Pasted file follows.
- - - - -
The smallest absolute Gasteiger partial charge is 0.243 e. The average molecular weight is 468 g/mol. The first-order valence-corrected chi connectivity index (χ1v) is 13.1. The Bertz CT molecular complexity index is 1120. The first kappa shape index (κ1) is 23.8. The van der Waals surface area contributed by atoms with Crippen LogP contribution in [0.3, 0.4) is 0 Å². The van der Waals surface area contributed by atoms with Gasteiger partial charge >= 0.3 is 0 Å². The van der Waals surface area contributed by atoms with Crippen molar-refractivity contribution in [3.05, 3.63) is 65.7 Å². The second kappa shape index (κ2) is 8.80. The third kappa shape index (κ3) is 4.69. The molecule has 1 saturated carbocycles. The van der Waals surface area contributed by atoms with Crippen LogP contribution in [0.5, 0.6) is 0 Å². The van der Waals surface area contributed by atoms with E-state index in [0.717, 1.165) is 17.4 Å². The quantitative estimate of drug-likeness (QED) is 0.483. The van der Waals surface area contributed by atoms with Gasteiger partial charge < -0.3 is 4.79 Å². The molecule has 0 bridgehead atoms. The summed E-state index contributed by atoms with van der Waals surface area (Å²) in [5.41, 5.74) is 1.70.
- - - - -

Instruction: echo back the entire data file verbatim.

The smallest absolute Gasteiger partial charge is 0.243 e. The average molecular weight is 468 g/mol. The first-order valence-corrected chi connectivity index (χ1v) is 13.1. The Bertz CT molecular complexity index is 1120. The first kappa shape index (κ1) is 23.8. The van der Waals surface area contributed by atoms with Crippen LogP contribution in [0.3, 0.4) is 0 Å². The van der Waals surface area contributed by atoms with Gasteiger partial charge >= 0.3 is 0 Å². The van der Waals surface area contributed by atoms with Crippen molar-refractivity contribution in [3.05, 3.63) is 65.7 Å². The second kappa shape index (κ2) is 8.80. The third kappa shape index (κ3) is 4.69. The molecule has 1 saturated carbocycles. The van der Waals surface area contributed by atoms with Crippen LogP contribution in [0.5, 0.6) is 0 Å². The van der Waals surface area contributed by atoms with E-state index in [0.717, 1.165) is 17.4 Å². The quantitative estimate of drug-likeness (QED) is 0.483. The van der Waals surface area contributed by atoms with Gasteiger partial charge < -0.3 is 4.79 Å². The molecule has 0 bridgehead atoms. The summed E-state index contributed by atoms with van der Waals surface area (Å²) in [5.41, 5.74) is 1.70.